New internal combustion engines banned from sale in 2035. EU Member States approve European Commission plan
On Tuesday night to Wednesday, the Member States of the European Union approved the plan of the European Commission to reduce to zero the emissions of CO2 to the new cars starting from 2035, thus imposing 100% electric motors, informs AFP.
This proposal, announced by the European executive in July 2021, will mean a de facto cessation of sales of petrol and diesel vehicles in the EU from 2035. The measure must help achieve climate goals, in particular carbon neutrality by 2050.
At the request of several countries, including Germany and Italy, the 27 agreed, however, to consider a possible green light in the future for alternative technologies, such as synthetic fuels or rechargeable hybrid engines, if they make it possible to achieve the goal of complete elimination of greenhouse gas emissions from vehicles.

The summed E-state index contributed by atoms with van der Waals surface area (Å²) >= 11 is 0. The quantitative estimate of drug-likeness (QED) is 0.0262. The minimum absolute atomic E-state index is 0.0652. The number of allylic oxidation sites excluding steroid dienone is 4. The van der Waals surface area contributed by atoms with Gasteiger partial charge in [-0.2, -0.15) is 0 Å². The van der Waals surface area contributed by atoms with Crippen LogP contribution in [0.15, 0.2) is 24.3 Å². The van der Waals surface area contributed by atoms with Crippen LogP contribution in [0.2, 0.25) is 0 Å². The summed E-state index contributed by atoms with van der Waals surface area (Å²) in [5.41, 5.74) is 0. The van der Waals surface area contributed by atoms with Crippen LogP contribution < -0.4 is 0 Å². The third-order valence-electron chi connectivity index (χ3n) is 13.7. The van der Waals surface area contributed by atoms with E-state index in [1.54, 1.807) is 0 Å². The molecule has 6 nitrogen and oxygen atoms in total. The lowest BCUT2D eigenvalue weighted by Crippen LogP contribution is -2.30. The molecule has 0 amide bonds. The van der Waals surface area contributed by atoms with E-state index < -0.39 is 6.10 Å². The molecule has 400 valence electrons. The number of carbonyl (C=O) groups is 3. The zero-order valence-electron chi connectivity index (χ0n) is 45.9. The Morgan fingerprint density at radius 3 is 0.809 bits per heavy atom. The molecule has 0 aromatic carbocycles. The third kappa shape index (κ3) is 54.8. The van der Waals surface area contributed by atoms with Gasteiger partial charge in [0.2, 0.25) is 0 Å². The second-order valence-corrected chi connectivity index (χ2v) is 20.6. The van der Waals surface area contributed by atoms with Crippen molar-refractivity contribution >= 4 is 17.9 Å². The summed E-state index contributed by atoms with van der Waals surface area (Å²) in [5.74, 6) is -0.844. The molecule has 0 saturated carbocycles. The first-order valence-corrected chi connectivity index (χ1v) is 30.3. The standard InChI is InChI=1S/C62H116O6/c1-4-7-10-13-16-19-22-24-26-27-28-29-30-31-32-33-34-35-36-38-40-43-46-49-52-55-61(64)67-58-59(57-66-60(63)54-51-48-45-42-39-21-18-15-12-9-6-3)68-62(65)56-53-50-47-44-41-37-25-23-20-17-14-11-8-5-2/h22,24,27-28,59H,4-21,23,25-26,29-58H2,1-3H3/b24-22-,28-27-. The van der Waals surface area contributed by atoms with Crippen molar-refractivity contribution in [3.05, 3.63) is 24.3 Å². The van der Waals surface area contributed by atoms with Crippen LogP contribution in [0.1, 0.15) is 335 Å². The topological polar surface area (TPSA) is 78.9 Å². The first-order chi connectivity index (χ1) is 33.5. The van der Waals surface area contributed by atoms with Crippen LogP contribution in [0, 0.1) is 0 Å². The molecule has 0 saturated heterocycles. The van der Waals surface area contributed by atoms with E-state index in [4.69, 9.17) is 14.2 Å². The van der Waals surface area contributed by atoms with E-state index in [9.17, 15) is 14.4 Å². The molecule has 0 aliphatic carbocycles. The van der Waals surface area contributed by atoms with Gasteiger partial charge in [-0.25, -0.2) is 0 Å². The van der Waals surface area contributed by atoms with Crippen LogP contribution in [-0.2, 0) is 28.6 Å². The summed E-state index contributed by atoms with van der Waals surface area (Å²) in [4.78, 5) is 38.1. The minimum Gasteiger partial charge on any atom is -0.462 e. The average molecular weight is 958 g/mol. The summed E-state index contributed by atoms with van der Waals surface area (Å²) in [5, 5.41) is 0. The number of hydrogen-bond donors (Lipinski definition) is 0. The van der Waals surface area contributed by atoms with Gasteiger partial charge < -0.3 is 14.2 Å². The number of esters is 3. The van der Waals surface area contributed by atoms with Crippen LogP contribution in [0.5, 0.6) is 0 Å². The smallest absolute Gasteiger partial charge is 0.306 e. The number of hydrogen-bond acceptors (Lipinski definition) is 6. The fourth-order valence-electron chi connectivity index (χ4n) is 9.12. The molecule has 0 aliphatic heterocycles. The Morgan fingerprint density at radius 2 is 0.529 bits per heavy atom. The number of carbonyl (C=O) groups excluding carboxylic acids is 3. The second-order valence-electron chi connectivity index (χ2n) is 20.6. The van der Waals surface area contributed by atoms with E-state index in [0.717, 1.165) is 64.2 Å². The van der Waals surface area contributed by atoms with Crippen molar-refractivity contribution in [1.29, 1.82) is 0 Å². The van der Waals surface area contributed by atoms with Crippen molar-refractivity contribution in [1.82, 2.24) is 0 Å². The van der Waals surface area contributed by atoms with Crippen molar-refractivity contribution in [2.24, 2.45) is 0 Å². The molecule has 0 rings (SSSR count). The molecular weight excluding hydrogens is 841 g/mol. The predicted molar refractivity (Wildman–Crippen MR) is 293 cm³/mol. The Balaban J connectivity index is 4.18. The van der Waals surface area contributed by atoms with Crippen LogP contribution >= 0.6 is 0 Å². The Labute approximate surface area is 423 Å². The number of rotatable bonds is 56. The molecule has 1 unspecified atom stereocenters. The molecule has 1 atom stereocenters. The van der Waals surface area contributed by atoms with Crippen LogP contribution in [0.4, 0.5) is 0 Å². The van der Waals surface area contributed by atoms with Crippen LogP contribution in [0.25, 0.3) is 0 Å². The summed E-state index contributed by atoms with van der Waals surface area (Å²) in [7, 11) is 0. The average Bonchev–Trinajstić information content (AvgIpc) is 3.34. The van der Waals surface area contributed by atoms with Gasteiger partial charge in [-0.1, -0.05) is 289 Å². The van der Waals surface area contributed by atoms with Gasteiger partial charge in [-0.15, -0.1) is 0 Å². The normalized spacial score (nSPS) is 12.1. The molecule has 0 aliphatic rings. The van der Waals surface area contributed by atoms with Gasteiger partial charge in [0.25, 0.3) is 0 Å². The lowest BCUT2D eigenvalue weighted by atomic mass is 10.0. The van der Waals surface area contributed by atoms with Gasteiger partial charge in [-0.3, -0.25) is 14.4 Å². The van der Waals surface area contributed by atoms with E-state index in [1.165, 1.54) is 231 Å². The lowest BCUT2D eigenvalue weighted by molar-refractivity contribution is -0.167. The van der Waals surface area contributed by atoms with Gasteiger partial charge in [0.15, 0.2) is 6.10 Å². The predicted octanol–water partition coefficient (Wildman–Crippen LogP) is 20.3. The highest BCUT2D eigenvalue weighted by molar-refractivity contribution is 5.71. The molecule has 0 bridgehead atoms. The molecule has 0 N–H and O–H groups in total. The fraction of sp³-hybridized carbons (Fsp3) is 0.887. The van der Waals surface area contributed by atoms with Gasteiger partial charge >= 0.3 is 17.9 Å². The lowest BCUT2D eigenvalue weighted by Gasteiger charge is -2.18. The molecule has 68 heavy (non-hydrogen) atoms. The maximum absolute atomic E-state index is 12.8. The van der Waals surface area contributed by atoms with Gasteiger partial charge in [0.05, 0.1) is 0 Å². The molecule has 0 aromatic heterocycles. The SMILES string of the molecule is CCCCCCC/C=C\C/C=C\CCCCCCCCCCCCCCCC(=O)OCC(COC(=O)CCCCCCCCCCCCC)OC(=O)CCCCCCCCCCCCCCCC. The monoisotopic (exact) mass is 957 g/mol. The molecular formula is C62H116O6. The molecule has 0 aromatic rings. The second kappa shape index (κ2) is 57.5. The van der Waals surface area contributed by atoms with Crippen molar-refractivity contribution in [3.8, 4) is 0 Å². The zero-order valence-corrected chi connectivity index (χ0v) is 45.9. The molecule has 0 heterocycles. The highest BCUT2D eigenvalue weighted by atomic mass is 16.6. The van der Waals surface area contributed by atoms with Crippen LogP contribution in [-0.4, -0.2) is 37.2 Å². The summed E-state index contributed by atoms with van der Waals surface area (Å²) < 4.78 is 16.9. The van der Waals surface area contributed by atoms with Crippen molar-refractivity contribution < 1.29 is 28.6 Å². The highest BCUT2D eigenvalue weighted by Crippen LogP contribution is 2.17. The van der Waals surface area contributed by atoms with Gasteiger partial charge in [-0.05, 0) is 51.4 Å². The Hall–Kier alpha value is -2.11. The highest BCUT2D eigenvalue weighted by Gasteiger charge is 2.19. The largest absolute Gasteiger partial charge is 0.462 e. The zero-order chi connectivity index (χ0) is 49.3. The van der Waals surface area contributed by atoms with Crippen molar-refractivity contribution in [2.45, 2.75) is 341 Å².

EU environment ministers meeting in Luxembourg also approved a five-year extension of the CO2 exemption granted to niche producers or those producing less than 10,000 vehicles per year, until the end of 2035. This clause, sometimes referred to as the “Ferrari amendment”, is aimed in particular at luxury brands.
These measures are now to be negotiated with MEPs, who also set out their position on the European Commission’s proposal this month.
“This is a big challenge for our car industry,” said French Ecological Transition Minister Agnes Pannier-Runacher, who chaired Tuesday’s meeting. However, she said it was a necessity in the face of competition from China and the US, which have largely bet on electric vehicles, seen as the future of the car industry. These decisions will “allow for a planned and accompanied transition,” the minister added.
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